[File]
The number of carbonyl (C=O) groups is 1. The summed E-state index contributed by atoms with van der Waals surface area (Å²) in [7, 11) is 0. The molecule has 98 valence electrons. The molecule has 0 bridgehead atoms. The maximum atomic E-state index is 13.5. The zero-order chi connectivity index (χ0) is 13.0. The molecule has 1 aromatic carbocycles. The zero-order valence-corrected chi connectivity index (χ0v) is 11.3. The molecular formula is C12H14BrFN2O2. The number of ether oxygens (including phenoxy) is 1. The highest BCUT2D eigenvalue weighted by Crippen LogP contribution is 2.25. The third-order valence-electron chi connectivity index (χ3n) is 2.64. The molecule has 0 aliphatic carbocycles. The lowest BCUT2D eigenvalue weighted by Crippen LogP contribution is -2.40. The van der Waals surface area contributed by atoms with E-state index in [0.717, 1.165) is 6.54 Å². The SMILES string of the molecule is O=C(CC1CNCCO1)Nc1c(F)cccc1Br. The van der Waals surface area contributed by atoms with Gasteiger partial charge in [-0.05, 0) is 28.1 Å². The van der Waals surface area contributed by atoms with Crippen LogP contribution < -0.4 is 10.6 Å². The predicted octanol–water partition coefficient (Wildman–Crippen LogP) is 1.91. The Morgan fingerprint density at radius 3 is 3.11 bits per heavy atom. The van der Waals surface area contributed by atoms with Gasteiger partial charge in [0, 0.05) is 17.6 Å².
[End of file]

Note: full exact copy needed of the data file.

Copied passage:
The number of carbonyl (C=O) groups is 1. The summed E-state index contributed by atoms with van der Waals surface area (Å²) in [7, 11) is 0. The molecule has 98 valence electrons. The molecule has 0 bridgehead atoms. The maximum atomic E-state index is 13.5. The zero-order chi connectivity index (χ0) is 13.0. The molecule has 1 aromatic carbocycles. The zero-order valence-corrected chi connectivity index (χ0v) is 11.3. The molecular formula is C12H14BrFN2O2. The number of ether oxygens (including phenoxy) is 1. The highest BCUT2D eigenvalue weighted by Crippen LogP contribution is 2.25. The third-order valence-electron chi connectivity index (χ3n) is 2.64. The molecule has 0 aliphatic carbocycles. The lowest BCUT2D eigenvalue weighted by Crippen LogP contribution is -2.40. The van der Waals surface area contributed by atoms with E-state index in [0.717, 1.165) is 6.54 Å². The SMILES string of the molecule is O=C(CC1CNCCO1)Nc1c(F)cccc1Br. The van der Waals surface area contributed by atoms with Gasteiger partial charge in [-0.05, 0) is 28.1 Å². The van der Waals surface area contributed by atoms with Crippen LogP contribution < -0.4 is 10.6 Å². The predicted octanol–water partition coefficient (Wildman–Crippen LogP) is 1.91. The Morgan fingerprint density at radius 3 is 3.11 bits per heavy atom. The van der Waals surface area contributed by atoms with Gasteiger partial charge in [0, 0.05) is 17.6 Å².